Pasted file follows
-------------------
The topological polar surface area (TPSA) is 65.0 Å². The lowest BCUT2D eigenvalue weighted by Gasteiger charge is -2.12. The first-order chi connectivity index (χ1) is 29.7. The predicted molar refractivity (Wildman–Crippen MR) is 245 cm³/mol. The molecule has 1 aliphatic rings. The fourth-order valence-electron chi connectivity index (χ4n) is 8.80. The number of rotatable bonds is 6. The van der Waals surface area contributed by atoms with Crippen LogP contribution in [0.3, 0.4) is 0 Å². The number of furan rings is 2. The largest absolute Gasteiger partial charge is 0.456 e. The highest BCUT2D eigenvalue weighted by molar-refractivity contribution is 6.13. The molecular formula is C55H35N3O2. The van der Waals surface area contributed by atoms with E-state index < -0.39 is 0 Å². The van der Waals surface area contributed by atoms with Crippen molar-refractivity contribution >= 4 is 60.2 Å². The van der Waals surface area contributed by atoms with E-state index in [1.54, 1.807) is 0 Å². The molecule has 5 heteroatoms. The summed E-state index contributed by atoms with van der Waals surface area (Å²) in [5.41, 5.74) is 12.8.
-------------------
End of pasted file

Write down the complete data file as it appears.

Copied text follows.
The topological polar surface area (TPSA) is 65.0 Å². The lowest BCUT2D eigenvalue weighted by Gasteiger charge is -2.12. The first-order chi connectivity index (χ1) is 29.7. The predicted molar refractivity (Wildman–Crippen MR) is 245 cm³/mol. The molecule has 1 aliphatic rings. The fourth-order valence-electron chi connectivity index (χ4n) is 8.80. The number of rotatable bonds is 6. The van der Waals surface area contributed by atoms with Crippen LogP contribution in [0.3, 0.4) is 0 Å². The number of furan rings is 2. The largest absolute Gasteiger partial charge is 0.456 e. The highest BCUT2D eigenvalue weighted by molar-refractivity contribution is 6.13. The molecular formula is C55H35N3O2. The van der Waals surface area contributed by atoms with E-state index < -0.39 is 0 Å². The van der Waals surface area contributed by atoms with Crippen molar-refractivity contribution >= 4 is 60.2 Å². The van der Waals surface area contributed by atoms with E-state index in [1.54, 1.807) is 0 Å². The molecule has 5 heteroatoms. The summed E-state index contributed by atoms with van der Waals surface area (Å²) in [5.41, 5.74) is 12.8.